- The Washington Times - Wednesday, March 27, 2024

Kirk Cameron and Riley Gaines took different paths to becoming major conservative influencers, but they have in common their frustration with woke culture and their willingness to make themselves targets by taking a stand.

They spoke candidly with Billy Hallowell, host of The Washington Times’ “Higher Ground” podcast, in a rare dual interview about facing down their fears and tackling the chaos plaguing the nation as they continue to walk the road less traveled.

None of that happens without courage, said Mr. Cameron.

“Why haven’t [more] people spoken up? I think it comes down to fear,” he said. “I think fear is the main reason that people don’t want to stick their neck out. We’re afraid of what people are going to say and, worse, what people might do.”

The risks are real. “We might lose our job. We might not be able to find work again,” he said. “I know people that that’s happened to. Because of their religion, because of their politics, because of their vaccination status.”

Mr. Cameron, a teen heartthrob turned Christian actor, drew the left’s ire as the face of the Brave Books library tour, pushing back on drag queen story hours by holding readings of his children’s books in public libraries.

“We all feel fear. It’s a natural response when we think something bad’s going to happen to us. And courage is a decision,” he said. “Courage is what Riley’s doing.”

Indeed, Ms. Gaines, 23, has paid a price for her decision to challenge male-to-female transgender athletes in female sports. She’s been assaulted, accosted at her home and forced to hide in a locked room to escape a mob of student activists at San Francisco State University.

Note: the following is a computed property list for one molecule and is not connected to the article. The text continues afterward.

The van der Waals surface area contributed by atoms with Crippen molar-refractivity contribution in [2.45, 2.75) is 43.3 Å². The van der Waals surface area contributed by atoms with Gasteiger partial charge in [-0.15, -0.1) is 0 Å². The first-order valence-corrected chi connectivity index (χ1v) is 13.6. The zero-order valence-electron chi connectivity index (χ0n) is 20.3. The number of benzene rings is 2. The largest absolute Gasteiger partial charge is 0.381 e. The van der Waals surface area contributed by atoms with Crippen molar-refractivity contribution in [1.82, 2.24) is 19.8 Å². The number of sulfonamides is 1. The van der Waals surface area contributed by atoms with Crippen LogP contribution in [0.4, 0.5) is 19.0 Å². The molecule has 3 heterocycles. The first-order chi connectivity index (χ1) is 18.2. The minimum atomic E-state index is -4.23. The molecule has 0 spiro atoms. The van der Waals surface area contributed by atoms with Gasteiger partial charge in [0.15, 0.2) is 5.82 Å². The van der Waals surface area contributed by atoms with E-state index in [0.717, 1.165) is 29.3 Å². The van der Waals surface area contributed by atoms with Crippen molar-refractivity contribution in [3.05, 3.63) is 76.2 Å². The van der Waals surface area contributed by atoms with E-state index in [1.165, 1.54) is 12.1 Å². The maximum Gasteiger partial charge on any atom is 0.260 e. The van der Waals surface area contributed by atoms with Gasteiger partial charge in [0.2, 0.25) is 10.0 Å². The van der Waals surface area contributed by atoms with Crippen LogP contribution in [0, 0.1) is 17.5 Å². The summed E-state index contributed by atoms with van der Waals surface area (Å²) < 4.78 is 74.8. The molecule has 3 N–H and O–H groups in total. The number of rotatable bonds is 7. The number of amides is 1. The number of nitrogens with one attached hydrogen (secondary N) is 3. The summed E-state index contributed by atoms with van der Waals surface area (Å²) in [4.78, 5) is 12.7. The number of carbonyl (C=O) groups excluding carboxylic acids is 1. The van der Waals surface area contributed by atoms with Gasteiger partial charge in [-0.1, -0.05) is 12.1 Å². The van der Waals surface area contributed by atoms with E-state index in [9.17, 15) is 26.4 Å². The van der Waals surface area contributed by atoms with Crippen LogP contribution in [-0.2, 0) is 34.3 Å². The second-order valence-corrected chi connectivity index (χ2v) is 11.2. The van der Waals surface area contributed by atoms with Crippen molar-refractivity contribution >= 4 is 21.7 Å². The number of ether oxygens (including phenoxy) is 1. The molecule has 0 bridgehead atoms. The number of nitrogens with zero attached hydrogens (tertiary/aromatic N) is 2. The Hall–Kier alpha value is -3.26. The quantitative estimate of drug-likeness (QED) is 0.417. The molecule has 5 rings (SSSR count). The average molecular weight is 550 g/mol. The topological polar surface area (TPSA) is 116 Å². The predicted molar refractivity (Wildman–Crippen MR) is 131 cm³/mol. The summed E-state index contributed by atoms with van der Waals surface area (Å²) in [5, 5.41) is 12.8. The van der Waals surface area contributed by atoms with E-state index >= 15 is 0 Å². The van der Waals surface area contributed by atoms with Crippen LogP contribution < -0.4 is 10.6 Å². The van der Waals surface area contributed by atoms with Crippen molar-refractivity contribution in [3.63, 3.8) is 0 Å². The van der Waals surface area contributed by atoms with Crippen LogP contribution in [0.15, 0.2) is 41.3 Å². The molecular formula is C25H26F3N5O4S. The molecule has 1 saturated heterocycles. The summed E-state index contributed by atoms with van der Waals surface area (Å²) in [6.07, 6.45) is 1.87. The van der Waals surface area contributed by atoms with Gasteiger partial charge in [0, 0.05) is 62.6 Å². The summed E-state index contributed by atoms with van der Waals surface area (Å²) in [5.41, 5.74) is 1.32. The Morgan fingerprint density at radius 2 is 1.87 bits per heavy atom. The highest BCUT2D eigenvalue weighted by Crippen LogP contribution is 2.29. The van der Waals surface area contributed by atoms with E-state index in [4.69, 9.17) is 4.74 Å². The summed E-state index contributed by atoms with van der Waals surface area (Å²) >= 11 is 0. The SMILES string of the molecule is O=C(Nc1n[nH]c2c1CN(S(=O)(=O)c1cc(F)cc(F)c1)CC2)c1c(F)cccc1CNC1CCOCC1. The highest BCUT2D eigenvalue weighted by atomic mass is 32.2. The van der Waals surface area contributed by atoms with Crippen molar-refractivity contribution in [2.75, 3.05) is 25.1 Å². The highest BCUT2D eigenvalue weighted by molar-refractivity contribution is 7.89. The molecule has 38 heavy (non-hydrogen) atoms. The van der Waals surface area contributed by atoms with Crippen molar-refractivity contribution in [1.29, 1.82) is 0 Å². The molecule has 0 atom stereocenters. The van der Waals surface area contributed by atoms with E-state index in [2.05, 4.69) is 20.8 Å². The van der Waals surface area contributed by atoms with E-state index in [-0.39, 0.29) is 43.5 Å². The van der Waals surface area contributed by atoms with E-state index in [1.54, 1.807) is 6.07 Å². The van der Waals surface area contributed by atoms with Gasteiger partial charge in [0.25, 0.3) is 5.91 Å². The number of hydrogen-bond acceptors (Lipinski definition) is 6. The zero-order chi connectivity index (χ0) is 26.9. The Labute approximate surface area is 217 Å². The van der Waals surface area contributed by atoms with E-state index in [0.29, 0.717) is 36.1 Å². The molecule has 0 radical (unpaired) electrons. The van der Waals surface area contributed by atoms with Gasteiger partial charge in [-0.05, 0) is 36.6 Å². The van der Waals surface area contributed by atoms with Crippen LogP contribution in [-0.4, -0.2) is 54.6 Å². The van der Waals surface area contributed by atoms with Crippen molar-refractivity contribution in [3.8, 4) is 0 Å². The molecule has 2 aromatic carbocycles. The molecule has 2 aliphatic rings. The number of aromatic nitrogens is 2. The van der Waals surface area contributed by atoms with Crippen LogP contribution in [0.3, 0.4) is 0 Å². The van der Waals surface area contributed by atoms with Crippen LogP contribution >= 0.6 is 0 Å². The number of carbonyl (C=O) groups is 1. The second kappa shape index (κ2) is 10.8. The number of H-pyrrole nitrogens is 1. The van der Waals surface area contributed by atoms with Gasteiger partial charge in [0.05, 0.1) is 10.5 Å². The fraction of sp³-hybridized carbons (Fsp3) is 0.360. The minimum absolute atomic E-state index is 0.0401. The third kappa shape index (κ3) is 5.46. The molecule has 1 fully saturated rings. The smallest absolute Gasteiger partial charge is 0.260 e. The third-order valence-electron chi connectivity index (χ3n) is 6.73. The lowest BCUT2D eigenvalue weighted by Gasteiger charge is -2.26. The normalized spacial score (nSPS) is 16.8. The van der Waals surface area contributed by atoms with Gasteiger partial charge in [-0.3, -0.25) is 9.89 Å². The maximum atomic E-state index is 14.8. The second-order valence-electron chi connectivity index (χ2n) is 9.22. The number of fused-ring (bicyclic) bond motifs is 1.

“I’ve been in multiple scenarios where I have wholeheartedly feared for my life,” she said. “I’ve been attacked. I’ve been punched in the face by these men who are wearing dresses, which, fortunately for me, their punches don’t really hurt that bad.”

At one point, she realized the main threat was “merely name-calling.”

“These names people were hurling my way, these petty personal attacks, it wasn’t based on anything other than, I think, their own insecurities, to be honest with you,” she said.

Ms. Gaines, a 12-time All-American swimmer who graduated from the University of Kentucky in 2022, credited her faith in God with keeping the vitriol in perspective.

“We know the outcome, right? The war. We know who wins. Correction, we know who has already won the war,” she said, referring to defeating sin. “And that is what keeps a smile on my face.”

Ms. Gaines isn’t taking her foot off the gas. She and a dozen other current and former female athletes filed a federal lawsuit two weeks ago against the National Collegiate Athletic Association over its transgender policy.

She hosts OutKick’s “Gaines on Girls” podcast, serves as an ambassador for the Independent Women’s Forum and heads the Riley Gaines Center at the Leadership Institute.

Meanwhile, Mr. Cameron has launched a children’s TV show with Brave Books called “Adventures With Iggy and Mr. Kirk,” featuring an iguana puppet voiced by “Sesame Street” puppeteer John Kennedy of the Jim Henson Co.

Mr. Cameron and Ms. Gaines, both Brave Books authors, teamed up in August for children’s story times at Alabama’s Huntsville-Madison County Public Library system, an event initially canceled by the library, then allowed after the First Liberty Institute threatened legal action.

Mr. Cameron, 53, encouraged conservatives to be “winners, not whiners” by becoming “creators of the culture, not complainers of the culture.”

“Courage is what heroes do, and the more heroes step out in faith with courage and bravery, it begins to wake other people up, and they come out of this frozen prison of fear and say, ‘Wow, she can do it. If he can do it, if somebody else can do it, uh, I can do it,’” he said.

He also said that those feeling discouraged should take heart in history because “history is His story, the story of God from the very beginning to the end.”

“Sometimes you find yourself in one of the chapters and you go, holy cow, this whole thing has fallen apart. This is the end of the world,” Mr. Cameron said. “And then you realize, no, no, no, you’re in the middle of the story somewhere. And the author knows exactly what he’s doing.”

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